We have all received that looming message notifying you when someone is trying to hack into your email. Sometimes we pass it off as nothing but spam. Other times it is a sinking feeling in the gut. Cyber attacks have been commonplace and hackers prevalent on the online landscape.
In March 2022, there were more than 6 billion potential cyber attacks worldwide in a single 24-hour period. From personal, small-scale notifications about endangered email passcodes to large-scale infiltrations like the 2014 North Korea hack into Sony, we have seen cyber wars take place. But we are beginning to see and feel the larger, lasting effects from these cyber attacks in the form of full on cyber war.
In just the first couple of months of 2022, Ukraine was riddled with cyber attacks. This was not the first instance of a cyber attack on the second largest country in Europe, but rather, just another to a long line of attacks. In 2015, suspected Russian hackers knocked out electricity for 230,000 customers in western Ukraine. In 2016, a similar attack targeted Ukraine government agencies and financial establishments. Additionally, in 2017 “NotPetya” attack on the country wiped computers belonging to the financial, business as well as power grid sectors.
Over 150 cyber attacks were launched against Ukraine in January, February, and March 2022. Extreme hackers disabled more than 70 government websites in Ukraine in January of 2022. Microsoft found malware in Ukrainian government systems that could be triggered remotely. One month later, the FBI asked US companies to alert them to “any increased (cyber)activity against Ukraine or critical US infrastructure.
The Cybersecuitty and Infrastructure Security Agency (CISA) issued a “shields up” alert which recommended all organizations to adopt a heightened cybersecurity position. Within that same month, just hours before Russian troops invaded Ukraine, its eastern neighbor was hit by new malware designed to completely wipe data. For Russia, the war with Ukraine is likely serving as a live testing ground for its next generation of cyber weapons.
But the question arises, why use Ukraine as a testing ground. What makes the second largest country in Europe the ideal target? One answer may lie in the country’s semi-advanced technology landscape and its finite amount of funds. Ukraine’s tech infrastructure is similar to Western Europe and North America, but there are limited resources for counter-attacks.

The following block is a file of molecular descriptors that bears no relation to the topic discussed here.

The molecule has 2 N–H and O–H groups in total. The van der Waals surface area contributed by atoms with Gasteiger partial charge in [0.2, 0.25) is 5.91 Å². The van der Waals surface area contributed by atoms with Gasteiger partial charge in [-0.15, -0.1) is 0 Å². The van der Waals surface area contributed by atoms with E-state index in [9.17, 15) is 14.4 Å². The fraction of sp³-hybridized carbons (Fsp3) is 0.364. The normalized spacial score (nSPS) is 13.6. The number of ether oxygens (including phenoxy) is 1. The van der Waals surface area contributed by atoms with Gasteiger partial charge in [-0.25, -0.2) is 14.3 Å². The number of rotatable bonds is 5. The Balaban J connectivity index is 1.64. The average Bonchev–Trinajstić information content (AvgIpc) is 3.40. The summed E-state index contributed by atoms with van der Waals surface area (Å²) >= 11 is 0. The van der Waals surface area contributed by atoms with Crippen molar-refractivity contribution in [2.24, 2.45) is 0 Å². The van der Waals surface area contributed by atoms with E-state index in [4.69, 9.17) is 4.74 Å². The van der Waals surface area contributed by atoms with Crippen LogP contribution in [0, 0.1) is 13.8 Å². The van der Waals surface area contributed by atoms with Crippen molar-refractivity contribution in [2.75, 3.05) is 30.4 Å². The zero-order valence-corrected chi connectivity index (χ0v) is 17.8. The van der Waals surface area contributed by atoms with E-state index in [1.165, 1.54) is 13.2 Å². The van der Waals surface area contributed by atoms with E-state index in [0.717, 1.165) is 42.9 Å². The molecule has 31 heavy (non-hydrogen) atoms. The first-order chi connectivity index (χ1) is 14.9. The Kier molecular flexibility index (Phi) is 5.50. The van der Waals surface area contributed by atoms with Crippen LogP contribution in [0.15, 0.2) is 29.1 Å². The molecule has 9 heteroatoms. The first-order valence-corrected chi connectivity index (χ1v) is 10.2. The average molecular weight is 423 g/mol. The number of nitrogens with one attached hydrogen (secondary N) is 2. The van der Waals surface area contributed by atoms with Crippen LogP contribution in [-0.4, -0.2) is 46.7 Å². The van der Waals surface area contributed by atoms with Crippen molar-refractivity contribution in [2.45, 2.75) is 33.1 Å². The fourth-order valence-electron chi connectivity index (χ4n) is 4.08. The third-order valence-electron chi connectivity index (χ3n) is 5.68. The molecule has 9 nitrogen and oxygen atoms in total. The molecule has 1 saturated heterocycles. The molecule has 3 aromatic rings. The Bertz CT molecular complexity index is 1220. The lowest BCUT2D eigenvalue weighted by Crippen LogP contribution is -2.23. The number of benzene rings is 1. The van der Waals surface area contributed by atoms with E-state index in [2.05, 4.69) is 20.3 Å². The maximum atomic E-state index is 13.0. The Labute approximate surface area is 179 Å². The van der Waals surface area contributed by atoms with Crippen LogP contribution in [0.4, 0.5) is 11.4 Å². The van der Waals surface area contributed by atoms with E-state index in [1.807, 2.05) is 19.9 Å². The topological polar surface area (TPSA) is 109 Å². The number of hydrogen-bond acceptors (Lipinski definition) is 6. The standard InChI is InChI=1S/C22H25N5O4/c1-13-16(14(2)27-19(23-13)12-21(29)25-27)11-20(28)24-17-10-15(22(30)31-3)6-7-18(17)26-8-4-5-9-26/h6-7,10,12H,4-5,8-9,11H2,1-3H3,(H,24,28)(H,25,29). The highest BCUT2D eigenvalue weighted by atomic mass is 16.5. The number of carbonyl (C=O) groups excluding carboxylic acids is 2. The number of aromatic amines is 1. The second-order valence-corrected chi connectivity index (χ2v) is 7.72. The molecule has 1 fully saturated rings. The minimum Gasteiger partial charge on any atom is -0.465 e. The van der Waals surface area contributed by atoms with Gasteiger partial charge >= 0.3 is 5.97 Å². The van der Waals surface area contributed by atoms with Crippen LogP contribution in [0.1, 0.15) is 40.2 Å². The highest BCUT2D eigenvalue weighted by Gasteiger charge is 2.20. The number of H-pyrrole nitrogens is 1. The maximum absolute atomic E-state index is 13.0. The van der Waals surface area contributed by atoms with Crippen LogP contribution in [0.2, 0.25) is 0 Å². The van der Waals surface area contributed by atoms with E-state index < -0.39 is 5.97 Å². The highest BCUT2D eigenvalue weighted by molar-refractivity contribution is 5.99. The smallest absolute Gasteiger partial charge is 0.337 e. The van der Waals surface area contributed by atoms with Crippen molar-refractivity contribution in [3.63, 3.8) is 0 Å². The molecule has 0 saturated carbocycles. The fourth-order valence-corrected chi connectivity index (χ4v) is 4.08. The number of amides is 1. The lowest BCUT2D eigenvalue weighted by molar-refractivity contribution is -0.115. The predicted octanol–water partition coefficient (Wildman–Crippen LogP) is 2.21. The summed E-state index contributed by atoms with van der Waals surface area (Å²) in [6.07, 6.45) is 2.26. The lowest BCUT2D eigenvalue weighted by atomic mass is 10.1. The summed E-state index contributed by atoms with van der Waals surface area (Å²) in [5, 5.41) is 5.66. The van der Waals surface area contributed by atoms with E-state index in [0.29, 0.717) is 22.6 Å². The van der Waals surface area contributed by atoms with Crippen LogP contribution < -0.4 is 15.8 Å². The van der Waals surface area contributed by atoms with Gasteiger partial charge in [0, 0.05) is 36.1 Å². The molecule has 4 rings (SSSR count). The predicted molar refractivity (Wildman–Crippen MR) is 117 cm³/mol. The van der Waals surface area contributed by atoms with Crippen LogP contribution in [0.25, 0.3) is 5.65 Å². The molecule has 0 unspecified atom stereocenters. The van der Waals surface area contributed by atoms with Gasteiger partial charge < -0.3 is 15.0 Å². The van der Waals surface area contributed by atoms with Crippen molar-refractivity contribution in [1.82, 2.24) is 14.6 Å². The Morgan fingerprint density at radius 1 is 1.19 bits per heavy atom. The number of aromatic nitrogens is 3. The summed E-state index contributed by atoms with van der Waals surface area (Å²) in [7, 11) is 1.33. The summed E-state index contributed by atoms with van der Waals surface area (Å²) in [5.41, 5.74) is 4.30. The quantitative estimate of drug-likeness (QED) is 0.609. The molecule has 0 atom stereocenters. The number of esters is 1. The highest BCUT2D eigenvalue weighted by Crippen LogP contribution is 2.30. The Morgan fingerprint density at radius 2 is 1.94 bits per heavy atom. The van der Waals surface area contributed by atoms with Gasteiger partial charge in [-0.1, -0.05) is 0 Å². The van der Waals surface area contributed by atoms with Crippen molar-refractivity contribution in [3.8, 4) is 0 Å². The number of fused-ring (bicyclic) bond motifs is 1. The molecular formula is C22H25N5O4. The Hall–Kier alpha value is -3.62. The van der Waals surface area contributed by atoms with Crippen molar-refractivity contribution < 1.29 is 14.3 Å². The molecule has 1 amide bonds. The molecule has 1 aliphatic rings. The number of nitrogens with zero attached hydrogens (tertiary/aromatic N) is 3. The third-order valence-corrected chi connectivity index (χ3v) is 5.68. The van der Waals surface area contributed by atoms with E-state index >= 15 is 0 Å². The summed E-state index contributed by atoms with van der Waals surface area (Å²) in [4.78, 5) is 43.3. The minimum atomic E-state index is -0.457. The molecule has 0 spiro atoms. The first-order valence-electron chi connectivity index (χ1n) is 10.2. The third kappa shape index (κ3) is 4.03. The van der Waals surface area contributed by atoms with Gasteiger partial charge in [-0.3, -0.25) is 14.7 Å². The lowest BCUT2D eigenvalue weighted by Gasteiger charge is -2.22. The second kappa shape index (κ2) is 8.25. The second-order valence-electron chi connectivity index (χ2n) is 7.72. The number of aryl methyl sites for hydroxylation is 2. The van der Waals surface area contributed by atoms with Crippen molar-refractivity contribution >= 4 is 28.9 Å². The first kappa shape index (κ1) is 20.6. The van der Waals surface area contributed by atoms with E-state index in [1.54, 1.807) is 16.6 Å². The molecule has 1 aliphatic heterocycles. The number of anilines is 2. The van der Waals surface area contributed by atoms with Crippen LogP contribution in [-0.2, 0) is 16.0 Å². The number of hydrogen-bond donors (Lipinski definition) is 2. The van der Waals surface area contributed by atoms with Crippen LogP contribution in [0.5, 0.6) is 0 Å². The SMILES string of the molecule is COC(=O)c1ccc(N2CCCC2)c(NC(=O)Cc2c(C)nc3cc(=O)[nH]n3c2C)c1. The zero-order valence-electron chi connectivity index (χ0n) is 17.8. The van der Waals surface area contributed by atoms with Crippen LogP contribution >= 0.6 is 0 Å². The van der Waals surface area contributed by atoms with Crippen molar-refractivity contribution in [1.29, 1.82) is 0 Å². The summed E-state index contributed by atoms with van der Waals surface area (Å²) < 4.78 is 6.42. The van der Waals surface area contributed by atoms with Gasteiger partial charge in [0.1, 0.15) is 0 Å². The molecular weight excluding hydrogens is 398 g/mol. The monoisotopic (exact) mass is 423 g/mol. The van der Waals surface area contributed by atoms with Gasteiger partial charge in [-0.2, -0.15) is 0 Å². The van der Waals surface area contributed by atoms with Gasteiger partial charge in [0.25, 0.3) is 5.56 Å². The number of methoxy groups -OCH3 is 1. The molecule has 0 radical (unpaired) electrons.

To date, most cyber attacks have had less devastating effects, likely because they were only testing new cyber weapons. Cyber attacks have the capability to shut down electrical grids, destroy technology as well as explode power infrastructure. If these attacks continue at the same impact and become more prevalent, they could have an influence on the scale of a natural disaster. For instance, knocking out a power grid could create similar conditions that Texans experience in the winter of 2021 where there was loss of electricity and water as well as widespread damage due to frozen and busted pipes.
The connections between cyber and physical assets are growing, bringing greater risk to both network and physical infrastructure security. In 2021, data breaches and cyber security attacks on average cost companies $4.24 million per breach, which is 10% more than the previous year. Also, the pandemic has only heightened the potential for damage from cyber threats. With more sensitive information on the cloud and more services provided digitally, there are more chances for these attacks to occur. Furthermore, more people are working remotely, through less-secure home networks and personal devices.
While 70% of people agree the US is ranked most secure for cyber attacks, 93% of Americans are still fearful of cyber wars against the US. 50% of US tech executives say state-sponsored cyber warfare is their biggest threat, with 32% believing that defining a national cyber security protocol should be a top priority. Therefore, it is important to familiarize oneself with the precautions to take to prevent a cyber attack from occurring on a personal device. These actions include updating all software on computers and mobile devices, backing up important documents and emails as well as changing crucial passwords. 37% of Americans have cash reserves as well as online banking and 31% have generators installed with food and water storage.
With the boundary lines of battlefield becoming more complex with online territory being utilized, it is crucial to remain educated on the happenings of cyber attacks and safeguards you can use to stay safe. Read in the infographic below to learn more about the effects of cyber attacks and the future they may hold.